Monday October 30 was the final date for interested parties to submit comments to a comprehensive “Notice of inquiry and request for comments” issued by the United States Copyright Office entitled “Artificial Intelligence and Copyright.” With 34 questions asked about both copyright and technology, some parties responses exceed 100 pages. More than 9,000 responses have been filed. On the assumption that Scholarly Kitchen readers might be interested in this topic and less interested in reviewing all the responses, I have pasted below a selection of questions and answers from Copyright Clearance Center’s (CCC’s) own response.
2. Does the increasing use or distribution of AI-generated material raise any unique issues for your sector or industry as compared to other copyright stakeholders?
AI generated materials may both advance text publishing and hinder it. In sectors such as science, news, and book publishing, poor quality AI materials can generate bad science, promote misinformation, and lead to harmful results. This is not to say that such is the inevitable result of all AI; merely that it is a meaningful risk with respect to certain AI applications. AI can advance text publishing by providing tools for writing, checking, validating, and improving text-based works. It is also useful for primary research that may result in the creation of new content.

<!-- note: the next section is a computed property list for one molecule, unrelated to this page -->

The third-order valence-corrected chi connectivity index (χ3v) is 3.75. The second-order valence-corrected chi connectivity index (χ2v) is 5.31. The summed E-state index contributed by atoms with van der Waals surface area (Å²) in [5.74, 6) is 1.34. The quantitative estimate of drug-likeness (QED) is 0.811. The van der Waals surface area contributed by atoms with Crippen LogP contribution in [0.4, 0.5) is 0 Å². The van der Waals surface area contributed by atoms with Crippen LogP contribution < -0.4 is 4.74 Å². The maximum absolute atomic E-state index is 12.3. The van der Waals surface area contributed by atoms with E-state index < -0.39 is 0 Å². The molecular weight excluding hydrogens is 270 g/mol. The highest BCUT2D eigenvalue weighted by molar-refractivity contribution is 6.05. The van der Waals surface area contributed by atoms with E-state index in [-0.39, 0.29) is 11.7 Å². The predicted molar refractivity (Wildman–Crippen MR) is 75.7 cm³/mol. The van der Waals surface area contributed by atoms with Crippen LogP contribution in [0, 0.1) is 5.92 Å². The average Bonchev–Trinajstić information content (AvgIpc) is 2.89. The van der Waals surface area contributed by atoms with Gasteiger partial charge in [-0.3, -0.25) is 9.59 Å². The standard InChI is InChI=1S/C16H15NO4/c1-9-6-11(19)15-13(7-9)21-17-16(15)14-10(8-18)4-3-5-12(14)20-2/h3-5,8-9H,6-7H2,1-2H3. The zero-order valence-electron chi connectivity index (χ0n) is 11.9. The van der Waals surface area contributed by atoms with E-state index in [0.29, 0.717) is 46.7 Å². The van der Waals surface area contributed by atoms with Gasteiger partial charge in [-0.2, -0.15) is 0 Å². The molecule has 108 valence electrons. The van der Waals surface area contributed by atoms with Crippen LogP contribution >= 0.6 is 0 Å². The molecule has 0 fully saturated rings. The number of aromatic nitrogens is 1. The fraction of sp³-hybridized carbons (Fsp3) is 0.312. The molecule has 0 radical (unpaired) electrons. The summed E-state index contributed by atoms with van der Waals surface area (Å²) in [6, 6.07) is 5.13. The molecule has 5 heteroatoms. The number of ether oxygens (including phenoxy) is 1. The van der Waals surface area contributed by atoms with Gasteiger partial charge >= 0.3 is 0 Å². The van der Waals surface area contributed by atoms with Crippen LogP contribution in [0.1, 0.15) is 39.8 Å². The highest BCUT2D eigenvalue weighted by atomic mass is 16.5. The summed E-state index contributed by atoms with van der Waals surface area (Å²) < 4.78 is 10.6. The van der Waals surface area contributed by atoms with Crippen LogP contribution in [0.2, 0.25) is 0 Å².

6.1. How or where do developers of AI models acquire the materials or datasets that their models are trained on? To what extent is training material first collected by third-party entities (such as academic researchers or private companies)?
In the text sector, developers of AI models — when acting lawfully — acquire materials and data sets from publishers, other rightsholders, websites that allow crawling, intermediaries, and aggregators (such as CCC). Significant amounts of content are available through licenses, including open licenses such as CC BY and CC BY-NC. Significant amounts of content are also available through the public domain. When acting unlawfully, AI developers receive materials from pirate sites, through downloading in violation of express terms and flags, and from so-called “shadow libraries,” among other things.
6.2. To what extent are copyrighted works licensed from copyright owners for use as training materials? To your knowledge, what licensing models are currently being offered and used?
Copyrighted materials are licensed for AI use directly by rightsholders and collectively through rights aggregators such as CCC. CCC’s collective licenses are non-exclusive, global, and fully voluntary. Our current AI-related offerings are focused on the corporate, research, academic and education markets.
Additionally, in science publishing, under “open access” business models, copyright owners employ open licensing which sometimes allows licensed reuse for AI under the terms of such licenses. According to this report, open models accounted for 31% of articles, reviews and conference papers in 2021.